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Crisis Management: Hurricanes and Flooding

Mark Stacy

Mark Stacy, MD

DEAN, BRODY SCHOOL OF MEDICINE VICE CHANCELLOR FOR HEALTH SCIENCES

East Carolina University

Ari Syam

Ari Fahrial Syam, MD, MMB, FACP, FACG

DEAN OF FACULTY OF MEDICINE

Universitas Indonesia

LouAnn

LouAnn Woodward, MD

VICE CHANCELLOR FOR HEALTH AFFAIRS AND DEAN, SCHOOL OF MEDICINE

University of Mississippi Medical Center

Steven L. Kanter, MD

Steven L. Kanter, MD

AAHC President / CEO

Association of Academic Health Centers


Mark Stacy, MD


Reaching out to help neighbors in need is part of the culture in eastern North Carolina. When a storm rolls into this region, students, staff, and faculty immediately begin to move into action. As a relatively new community member, I find it uplifting to see responders differentiate into niches for providing care, distributing supplies, arranging for transportation, enabling communication, and even facilitating pet rescue

Nonetheless, given all the options across hospitals, the university, and surrounding communities, some people in need of services still fall through the cracks. To reach everyone in a region hit by one of these events, a disaster preparedness management structure has been initiated to unify disaster response in strategic ways.

Initial efforts focused on cataloguing the variety and scope of needs and timeline within broad categories of preparation, rescue, and relief. While a hurricane appears to be an equal opportunity event, health impact is not. Preparation well in advance is essential for a person with end stage renal disease requiring dialysis and a specialized bed. Emergency support, communication, and transportation are essential needs for care of people affected by flooding, injury, or dwelling damage.

Storm recovery occurs in many stages and durations. Differentiating the efforts of preparation, rescue, and relief allows for volunteers to be aligned with efforts that match skills, expertise, and personal preferences. Volunteering for an activity that is not well suited for a participant is not an effective use of resources and may tarnish an experience for a learner.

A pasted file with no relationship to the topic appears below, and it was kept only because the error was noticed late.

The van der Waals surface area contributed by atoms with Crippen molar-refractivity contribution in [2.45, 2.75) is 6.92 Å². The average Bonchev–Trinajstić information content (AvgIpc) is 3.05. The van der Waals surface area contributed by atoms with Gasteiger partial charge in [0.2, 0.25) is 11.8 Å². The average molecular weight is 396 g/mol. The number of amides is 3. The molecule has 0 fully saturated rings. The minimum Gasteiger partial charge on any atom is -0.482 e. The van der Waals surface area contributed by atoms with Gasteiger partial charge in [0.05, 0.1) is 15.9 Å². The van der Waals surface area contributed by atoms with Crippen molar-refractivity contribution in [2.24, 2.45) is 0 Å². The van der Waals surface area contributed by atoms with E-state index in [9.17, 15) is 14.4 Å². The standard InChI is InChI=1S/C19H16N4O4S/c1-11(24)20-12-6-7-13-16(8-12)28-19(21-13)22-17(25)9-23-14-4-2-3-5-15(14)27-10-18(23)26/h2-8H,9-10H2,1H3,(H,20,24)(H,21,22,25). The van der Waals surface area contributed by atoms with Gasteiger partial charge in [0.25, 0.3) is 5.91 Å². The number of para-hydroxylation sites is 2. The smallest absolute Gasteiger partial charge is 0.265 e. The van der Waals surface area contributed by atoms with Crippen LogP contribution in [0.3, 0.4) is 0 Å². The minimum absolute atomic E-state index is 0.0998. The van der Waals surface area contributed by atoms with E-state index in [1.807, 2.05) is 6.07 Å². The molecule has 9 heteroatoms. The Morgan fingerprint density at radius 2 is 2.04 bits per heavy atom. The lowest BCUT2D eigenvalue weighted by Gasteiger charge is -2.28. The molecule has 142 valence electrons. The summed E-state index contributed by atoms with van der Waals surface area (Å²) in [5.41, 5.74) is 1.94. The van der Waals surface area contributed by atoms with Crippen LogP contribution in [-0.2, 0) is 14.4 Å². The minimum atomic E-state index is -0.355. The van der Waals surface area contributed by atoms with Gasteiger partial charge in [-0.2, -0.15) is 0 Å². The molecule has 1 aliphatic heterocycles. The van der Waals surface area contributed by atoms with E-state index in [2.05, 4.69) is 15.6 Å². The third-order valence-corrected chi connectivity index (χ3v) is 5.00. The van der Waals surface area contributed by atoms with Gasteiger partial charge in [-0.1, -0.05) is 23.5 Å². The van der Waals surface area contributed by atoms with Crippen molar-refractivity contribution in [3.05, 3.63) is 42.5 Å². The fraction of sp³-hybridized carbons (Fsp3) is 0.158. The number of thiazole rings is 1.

While this organizational construct promotes more efficient utilization of people and supplies, it is essential that local efforts remain the primary delivery system. The doctor’s office in a small town is often the hub of medical care and the first place to go during a weather emergency. Hurricane Florence reminded us that a physician and a nurse, using only power from a generator, could treat a man suffering a heart attack and care for a woman giving birth. This team, cut off by locally flooded roads, then summoned a helicopter for transport and continued care for three people—who will always have a story to tell.

These highly personal experiences remind us of the humanity in healthcare and service to one another. A robust organization in the background furthers a message that help is on the way.

While a hurricane appears to be an equal opportunity event, health impact is not.
Mark Stacy, MD

Ari Fahrial Syam, MD, MMB, FACP, FACG


Located along the Pacific Ring of Fire, Indonesia has to cope with the perpetual challenges of many natural disasters when healthcare services and logistics are undoubtedly required. As one of the leading health institutions in Indonesia, the Faculty of Medicine University of Indonesia responds to crises with both humanitarian assistance and disaster relief programs. For example, UI Peduli (UI Cares) is a program supported by alumni with the government in which we delegate our staff and students from various fields to volunteer as teams in times of disasters. This crisis management program responds to multiple concerns.